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Fiscal chief seeks to boost spending amid COVID-19 fallout

Minister urges people ‘eat out more’ to help struggling restaurants


Deputy Prime Minister and Finance Minister Hong Nam-ki speaks Wednesday in a meeting of economy-related ministers at the Export-Import Bank of Korea. (Yonhap)
Deputy Prime Minister and Finance Minister Hong Nam-ki speaks Wednesday in a meeting of economy-related ministers at the Export-Import Bank of Korea. (Yonhap)



Responding to public anxiety over prolonged fallout of the novel coronavirus, the government distinctly turned to all-out countermeasures, marking a turn from its early optimism.

But its policy direction that people should resume consumption has raised controversy, as the country continued to see additional cases of infection this week.

“(The government) is mobilizing all available policy actions under the grave awareness that (the given circumstances) correspond to an economic emergency,” said Deputy Prime Minister and Finance Minister Hong Nam-ki, while chairing a meeting of economy-related ministers at the Export-Import Bank of Korea in Yeouido.

“As primary steps, (the government) will unveil a comprehensive set of plans by the end of this month to boost investment and consumption.”

The chief fiscal policymaker’s remarks came in line with President Moon Jae-in, who urged the nation to maximize its guard against the widely spreading disease.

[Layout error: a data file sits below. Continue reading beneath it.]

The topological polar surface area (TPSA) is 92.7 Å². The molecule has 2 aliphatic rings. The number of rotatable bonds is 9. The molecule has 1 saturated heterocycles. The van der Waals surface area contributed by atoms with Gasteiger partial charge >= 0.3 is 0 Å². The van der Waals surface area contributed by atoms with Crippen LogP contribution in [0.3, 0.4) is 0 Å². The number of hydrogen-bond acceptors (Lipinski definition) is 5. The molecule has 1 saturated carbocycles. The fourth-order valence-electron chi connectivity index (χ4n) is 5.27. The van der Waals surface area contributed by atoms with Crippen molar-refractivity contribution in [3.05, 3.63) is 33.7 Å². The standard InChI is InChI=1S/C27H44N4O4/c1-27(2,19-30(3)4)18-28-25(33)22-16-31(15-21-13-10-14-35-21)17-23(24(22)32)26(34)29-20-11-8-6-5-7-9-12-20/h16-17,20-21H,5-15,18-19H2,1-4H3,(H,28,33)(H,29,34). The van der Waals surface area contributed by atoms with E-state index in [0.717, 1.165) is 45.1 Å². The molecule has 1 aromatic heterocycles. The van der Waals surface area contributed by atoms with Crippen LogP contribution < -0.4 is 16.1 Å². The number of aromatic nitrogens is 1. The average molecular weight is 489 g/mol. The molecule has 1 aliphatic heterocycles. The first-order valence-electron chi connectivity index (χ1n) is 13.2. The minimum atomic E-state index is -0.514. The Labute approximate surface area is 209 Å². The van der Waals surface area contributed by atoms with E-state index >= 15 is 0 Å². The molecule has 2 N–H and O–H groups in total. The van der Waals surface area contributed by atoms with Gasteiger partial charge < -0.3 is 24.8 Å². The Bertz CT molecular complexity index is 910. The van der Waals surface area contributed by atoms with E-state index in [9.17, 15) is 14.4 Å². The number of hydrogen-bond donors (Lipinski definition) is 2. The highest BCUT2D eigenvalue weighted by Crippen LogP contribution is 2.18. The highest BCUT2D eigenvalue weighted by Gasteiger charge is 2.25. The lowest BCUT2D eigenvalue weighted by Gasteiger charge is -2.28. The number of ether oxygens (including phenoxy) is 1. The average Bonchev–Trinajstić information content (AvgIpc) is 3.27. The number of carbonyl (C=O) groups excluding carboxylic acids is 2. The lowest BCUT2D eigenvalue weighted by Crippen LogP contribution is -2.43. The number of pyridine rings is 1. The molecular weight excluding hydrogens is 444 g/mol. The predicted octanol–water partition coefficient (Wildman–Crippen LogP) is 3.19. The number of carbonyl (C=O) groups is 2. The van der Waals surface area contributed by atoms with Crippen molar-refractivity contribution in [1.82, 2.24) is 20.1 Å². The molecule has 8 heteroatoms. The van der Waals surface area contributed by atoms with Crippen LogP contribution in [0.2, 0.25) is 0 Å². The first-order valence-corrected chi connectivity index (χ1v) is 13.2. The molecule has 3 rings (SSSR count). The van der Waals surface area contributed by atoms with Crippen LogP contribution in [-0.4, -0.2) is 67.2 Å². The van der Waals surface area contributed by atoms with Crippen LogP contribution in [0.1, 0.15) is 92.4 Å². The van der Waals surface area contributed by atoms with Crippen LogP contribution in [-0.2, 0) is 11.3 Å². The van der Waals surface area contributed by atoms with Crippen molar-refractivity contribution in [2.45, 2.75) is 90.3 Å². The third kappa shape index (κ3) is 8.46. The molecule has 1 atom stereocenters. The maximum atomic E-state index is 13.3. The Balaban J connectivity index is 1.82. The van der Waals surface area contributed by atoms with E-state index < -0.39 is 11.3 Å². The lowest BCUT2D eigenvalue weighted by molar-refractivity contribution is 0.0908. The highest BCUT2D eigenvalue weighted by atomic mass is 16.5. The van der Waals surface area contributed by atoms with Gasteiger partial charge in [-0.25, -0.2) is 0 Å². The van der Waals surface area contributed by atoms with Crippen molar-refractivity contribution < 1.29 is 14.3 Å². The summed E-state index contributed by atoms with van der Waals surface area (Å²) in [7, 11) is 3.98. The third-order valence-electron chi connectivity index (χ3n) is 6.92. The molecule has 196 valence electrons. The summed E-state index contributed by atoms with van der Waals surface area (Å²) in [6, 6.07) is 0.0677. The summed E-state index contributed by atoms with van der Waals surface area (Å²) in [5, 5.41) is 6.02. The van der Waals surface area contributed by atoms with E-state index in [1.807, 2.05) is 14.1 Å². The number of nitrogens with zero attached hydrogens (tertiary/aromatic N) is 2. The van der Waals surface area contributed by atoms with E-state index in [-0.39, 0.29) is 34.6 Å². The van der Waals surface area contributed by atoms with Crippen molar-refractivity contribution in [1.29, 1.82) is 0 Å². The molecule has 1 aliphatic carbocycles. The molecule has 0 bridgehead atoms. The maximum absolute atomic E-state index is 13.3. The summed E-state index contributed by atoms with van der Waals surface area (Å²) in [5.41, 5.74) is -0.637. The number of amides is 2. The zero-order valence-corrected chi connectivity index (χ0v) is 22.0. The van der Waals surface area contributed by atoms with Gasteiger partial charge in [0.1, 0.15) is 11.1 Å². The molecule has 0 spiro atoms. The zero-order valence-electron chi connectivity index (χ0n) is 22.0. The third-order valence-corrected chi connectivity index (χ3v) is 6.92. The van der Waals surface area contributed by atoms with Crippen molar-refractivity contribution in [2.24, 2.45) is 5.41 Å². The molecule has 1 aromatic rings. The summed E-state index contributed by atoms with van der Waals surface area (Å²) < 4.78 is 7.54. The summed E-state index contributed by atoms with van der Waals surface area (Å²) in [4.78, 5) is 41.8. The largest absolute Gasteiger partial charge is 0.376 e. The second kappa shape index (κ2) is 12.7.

“Extraordinary situations need extraordinary measures. Preemptive response and special measures for both the people’s safety and the economy should be drawn up,” Moon said at a Cabinet meeting the previous day.

Embracing the state chief’s message, the government vowed to insert an additional 100 billion won ($84 million) for local governments to enhance quarantine procedures, according to the Ministry of Economy and Finance.

“We shall make maximum use of reserve funds allocated to provincial governments for disaster control,” Hong said.

“Some 36.7 billion won has already been executed, while another 100 billion won will be added.”

The bidding process for mass purchases of key items -- such as diagnostic agents and facial masks -- has also been shortened for efficiency’s sake, the minister added.

Earlier in the week, authorities announced a road map to help the transportation and lodging industries, which took a direct hit from the decreased volume of travelers and mass booking cancellations. An urgent liquidity of 300 billion won is set to be injected to low-cost carriers.

While vowing maximum fiscal spending on the government’s side, Hong also raised his voice to urge people to spend more and revitalize the stalled market.

“In extraordinary situations like now, the most effective economic action is to boost consumption and corporate investment,” Hong said.

He called for companies and workers to actively hold get-together dinners, underlining that such occasions would not contradict the country’s 52-hour weekly working-hour ceiling.

To add synergy to the eating-out campaign, the government decided to reduce the weekly operating days of cafeterias at government complexes.

The minister’s suggestion, however, came under fire in light of the prolonged epidemic.

Even President Moon and first lady Kim Jung-sook faced controversy following their visits to local traditional markets.

Kim turned out to have been present at a store previously visited by a confirmed patient of COVID-19. The corresponding store had been temporarily shut down for a safety checkup.

On Wednesday, Korea confirmed 15 more cases of COVID-19, bringing the total number of infections to 46.

By Bae Hyun-jung (tellme@heraldcorp.com)
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